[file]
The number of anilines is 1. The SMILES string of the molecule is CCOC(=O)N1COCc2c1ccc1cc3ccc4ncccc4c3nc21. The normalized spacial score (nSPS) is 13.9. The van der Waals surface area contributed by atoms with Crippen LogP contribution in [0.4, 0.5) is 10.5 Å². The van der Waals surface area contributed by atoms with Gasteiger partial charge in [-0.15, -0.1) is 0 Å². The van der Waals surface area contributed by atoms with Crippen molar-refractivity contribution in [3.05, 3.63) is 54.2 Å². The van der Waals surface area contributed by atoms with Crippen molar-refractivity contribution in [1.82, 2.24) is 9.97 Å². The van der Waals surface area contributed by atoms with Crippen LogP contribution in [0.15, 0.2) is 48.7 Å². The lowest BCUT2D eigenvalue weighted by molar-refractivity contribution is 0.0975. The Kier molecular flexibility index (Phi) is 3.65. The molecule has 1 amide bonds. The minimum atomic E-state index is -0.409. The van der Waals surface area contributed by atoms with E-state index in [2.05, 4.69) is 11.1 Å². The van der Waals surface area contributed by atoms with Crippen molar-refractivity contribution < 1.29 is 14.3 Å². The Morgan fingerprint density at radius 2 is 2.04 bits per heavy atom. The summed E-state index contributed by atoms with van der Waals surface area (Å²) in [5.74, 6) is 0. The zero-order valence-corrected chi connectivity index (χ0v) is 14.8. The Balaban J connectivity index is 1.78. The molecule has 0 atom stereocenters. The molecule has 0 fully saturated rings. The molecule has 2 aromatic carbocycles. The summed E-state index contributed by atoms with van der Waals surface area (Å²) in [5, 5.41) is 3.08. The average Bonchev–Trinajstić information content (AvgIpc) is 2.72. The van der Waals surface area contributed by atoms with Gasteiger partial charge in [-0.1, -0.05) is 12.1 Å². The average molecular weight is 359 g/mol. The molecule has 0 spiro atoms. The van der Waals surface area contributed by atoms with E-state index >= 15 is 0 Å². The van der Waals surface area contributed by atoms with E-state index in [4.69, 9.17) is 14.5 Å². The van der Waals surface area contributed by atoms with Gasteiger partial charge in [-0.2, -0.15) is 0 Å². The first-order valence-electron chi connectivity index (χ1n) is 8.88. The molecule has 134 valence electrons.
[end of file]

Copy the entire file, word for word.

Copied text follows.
The number of anilines is 1. The SMILES string of the molecule is CCOC(=O)N1COCc2c1ccc1cc3ccc4ncccc4c3nc21. The normalized spacial score (nSPS) is 13.9. The van der Waals surface area contributed by atoms with Crippen LogP contribution in [0.4, 0.5) is 10.5 Å². The van der Waals surface area contributed by atoms with Gasteiger partial charge in [-0.15, -0.1) is 0 Å². The van der Waals surface area contributed by atoms with Crippen molar-refractivity contribution in [3.05, 3.63) is 54.2 Å². The van der Waals surface area contributed by atoms with Crippen molar-refractivity contribution in [1.82, 2.24) is 9.97 Å². The van der Waals surface area contributed by atoms with Crippen LogP contribution in [0.15, 0.2) is 48.7 Å². The lowest BCUT2D eigenvalue weighted by molar-refractivity contribution is 0.0975. The Kier molecular flexibility index (Phi) is 3.65. The molecule has 1 amide bonds. The minimum atomic E-state index is -0.409. The van der Waals surface area contributed by atoms with E-state index in [2.05, 4.69) is 11.1 Å². The van der Waals surface area contributed by atoms with Crippen molar-refractivity contribution < 1.29 is 14.3 Å². The Morgan fingerprint density at radius 2 is 2.04 bits per heavy atom. The summed E-state index contributed by atoms with van der Waals surface area (Å²) in [5.74, 6) is 0. The zero-order valence-corrected chi connectivity index (χ0v) is 14.8. The Balaban J connectivity index is 1.78. The molecule has 0 atom stereocenters. The molecule has 0 fully saturated rings. The molecule has 2 aromatic carbocycles. The summed E-state index contributed by atoms with van der Waals surface area (Å²) in [5, 5.41) is 3.08. The average Bonchev–Trinajstić information content (AvgIpc) is 2.72. The van der Waals surface area contributed by atoms with Gasteiger partial charge in [-0.1, -0.05) is 12.1 Å². The average molecular weight is 359 g/mol. The molecule has 0 spiro atoms. The van der Waals surface area contributed by atoms with E-state index >= 15 is 0 Å². The van der Waals surface area contributed by atoms with E-state index in [4.69, 9.17) is 14.5 Å². The van der Waals surface area contributed by atoms with Gasteiger partial charge in [-0.2, -0.15) is 0 Å². The first-order valence-electron chi connectivity index (χ1n) is 8.88. The molecule has 134 valence electrons.